View Full Version : How Much Soup for Tray Development?

4-Dec-2009, 13:18
I'm tired of the Yankee tank I've been using and want to develop my 4x5 in trays now. I have some 5x7 trays I'd like to use but wonder how to determine the proper negative:soup ratio?

In other words, I probably can't fit too many 4x5 negatives into a 5x7 tray comfortably (2 or 3?) but, I think number of negatives is also a function of how much developer I can put in the tank too right?

MIke Sherck
4-Dec-2009, 13:38
The quantity of soup depends. If you're using Campbell's thick and chunky soup, you'll need at least four cans or whatever fills your tray. It takes a lot of the "thick" part to develop films; I think the "chunky" is for prints. But I could be wrong. The quantity of a thinner soup, such as Chicken Noodle, would be, of course, different.

Too little soup makes the chances of scratching a negative greater, so you'll want at least an inch in the tray for a stack of, say, eight negatives. Of course, all soup has a nutritional capacity and you don't want to use your soup past its capacity, so make sure you finish all your soup before heating another can and souping more negatives.

There's a website for non-traditional soup recipes because some people like to make their own soup, but I don't know what it is off hand. Campbell's has always worked well for me.


Mark Sampson
4-Dec-2009, 13:39
I use 8x10 trays with 2 liters of chemistry in each; that lets me process up to 12, more usually 8, sheets of 4x5 at a time. For trays you want lots of room around the films and plenty of developer; this promotes evenness of development.

Rich Eskin
4-Dec-2009, 19:27
Depending on your developer and what dilution you use, the volume of working solution may vary. Sometimes the technical specification indicate how much stock solution you need per 80 sq. inches of film (1 35 mm roll or 4 4x5s). If you can find that for your developer, that would be your best approach.

Doremus Scudder
5-Dec-2009, 02:50
I develop 4x5 in 5x7 trays. I use oversize Paterson 5x7 trays, and 500ml of solution seems to me to be about minimum. I develop in batches of six most of the time, using the developer one-shot. Less than 500ml seems uncomfortable and riskier (scratches).

Of course, you need to make sure you are not exceeding the capacity of your chemicals, especially if you use very dilute developer, in which case you would need more. Usually, this is not a problem. Most manufacturers give a so-and-so-many 8x10 sheets per liter capacity number which you can easily scale down to how many 4x5s per 500ml of developer you can safely develop. Certainly, if you are developing only 2-3 sheets at a time and using standard developer dilutions, you shouldn't have a problem with capacity.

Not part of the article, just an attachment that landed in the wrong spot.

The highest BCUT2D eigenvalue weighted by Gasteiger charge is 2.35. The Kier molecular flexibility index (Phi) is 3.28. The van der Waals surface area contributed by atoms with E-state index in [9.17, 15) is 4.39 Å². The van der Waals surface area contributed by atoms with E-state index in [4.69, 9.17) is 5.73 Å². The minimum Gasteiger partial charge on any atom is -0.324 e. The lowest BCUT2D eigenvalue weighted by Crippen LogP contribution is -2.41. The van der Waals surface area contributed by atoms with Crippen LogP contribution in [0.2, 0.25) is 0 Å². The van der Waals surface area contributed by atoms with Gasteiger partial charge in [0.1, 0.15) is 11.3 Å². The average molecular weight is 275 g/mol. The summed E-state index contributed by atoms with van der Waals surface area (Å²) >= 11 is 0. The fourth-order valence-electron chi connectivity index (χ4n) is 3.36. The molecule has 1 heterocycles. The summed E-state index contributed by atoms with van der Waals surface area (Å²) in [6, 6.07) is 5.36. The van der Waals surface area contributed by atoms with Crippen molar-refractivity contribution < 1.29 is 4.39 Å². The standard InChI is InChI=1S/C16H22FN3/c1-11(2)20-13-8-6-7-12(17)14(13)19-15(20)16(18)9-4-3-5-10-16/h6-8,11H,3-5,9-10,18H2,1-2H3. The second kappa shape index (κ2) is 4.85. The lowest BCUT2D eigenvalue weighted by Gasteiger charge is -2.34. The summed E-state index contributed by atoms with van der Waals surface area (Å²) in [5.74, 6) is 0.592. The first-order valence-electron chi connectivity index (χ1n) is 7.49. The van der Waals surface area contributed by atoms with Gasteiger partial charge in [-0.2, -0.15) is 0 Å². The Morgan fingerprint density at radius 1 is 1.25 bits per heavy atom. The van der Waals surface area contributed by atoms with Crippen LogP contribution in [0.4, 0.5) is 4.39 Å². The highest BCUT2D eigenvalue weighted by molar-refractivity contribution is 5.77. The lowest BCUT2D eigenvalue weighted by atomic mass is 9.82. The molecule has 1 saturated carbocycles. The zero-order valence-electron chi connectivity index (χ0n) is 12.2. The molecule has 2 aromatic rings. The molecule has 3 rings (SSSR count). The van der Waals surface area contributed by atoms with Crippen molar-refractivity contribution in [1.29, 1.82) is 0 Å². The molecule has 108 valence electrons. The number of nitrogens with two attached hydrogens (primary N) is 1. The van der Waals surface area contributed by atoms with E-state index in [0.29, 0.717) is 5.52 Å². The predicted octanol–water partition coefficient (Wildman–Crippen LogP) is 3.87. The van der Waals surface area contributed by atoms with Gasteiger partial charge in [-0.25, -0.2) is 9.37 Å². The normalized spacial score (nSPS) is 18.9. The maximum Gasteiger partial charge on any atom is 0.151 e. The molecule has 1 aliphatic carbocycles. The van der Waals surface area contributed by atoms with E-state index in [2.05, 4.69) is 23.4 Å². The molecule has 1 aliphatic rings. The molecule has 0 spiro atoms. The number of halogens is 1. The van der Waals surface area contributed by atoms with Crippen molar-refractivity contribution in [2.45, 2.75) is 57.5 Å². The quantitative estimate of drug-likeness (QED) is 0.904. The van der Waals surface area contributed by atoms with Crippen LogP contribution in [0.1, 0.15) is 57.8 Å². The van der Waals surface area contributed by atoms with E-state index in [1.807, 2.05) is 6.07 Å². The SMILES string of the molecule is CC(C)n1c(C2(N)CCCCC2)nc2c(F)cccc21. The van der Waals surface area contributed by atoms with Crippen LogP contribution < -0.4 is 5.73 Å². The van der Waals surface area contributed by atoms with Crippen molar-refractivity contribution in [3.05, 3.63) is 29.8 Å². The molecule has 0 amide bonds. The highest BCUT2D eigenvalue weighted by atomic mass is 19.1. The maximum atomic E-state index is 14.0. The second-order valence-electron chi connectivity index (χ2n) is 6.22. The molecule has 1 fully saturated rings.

Sometimes, when I am developing only a few sheets (e.g., I have four sheets to develop today before I fly to the States for three months), I will use a more dilute fixer in order not to waste chemicals. I dilute Ilford Rapid Fixer up to 1+19 (with a clip test to determine the correct, longer fixing time). The capacity of 500ml of this weaker solution is 12 4x5 sheets, so I'll be wasting some....

FYI, there are those who use extremely dilute fixer one-shot, a method that is very economical if you develop only a few sheets at any given time. Search here and at APUG (a member named Dancqu, if I remember correctly) if you are interested in that. I normally develop in larger batches and use the fixer as close to capacity as I dare...

Hope this helps,

Doremus Scudder

Armin Seeholzer
5-Dec-2009, 03:03
Doremus very good work on your HP!
Like your pics very much!

Cheers Armin

Doremus Scudder
5-Dec-2009, 04:05

Thanks very much!


Louie Powell
5-Dec-2009, 16:35
I use a six-sheet slosher in an 11x14 tray. 800ml of solution.

Michael Wainfeld
6-Dec-2009, 19:49
Louie-Is that a flat bottomed tray, that is, no ridges? I tried to figure out how much solution I'd need for a slosher in an 11X14 Paterson ridged tray and I think it came out to 1200cc. I'm currently using 800cc in 5X7 trays.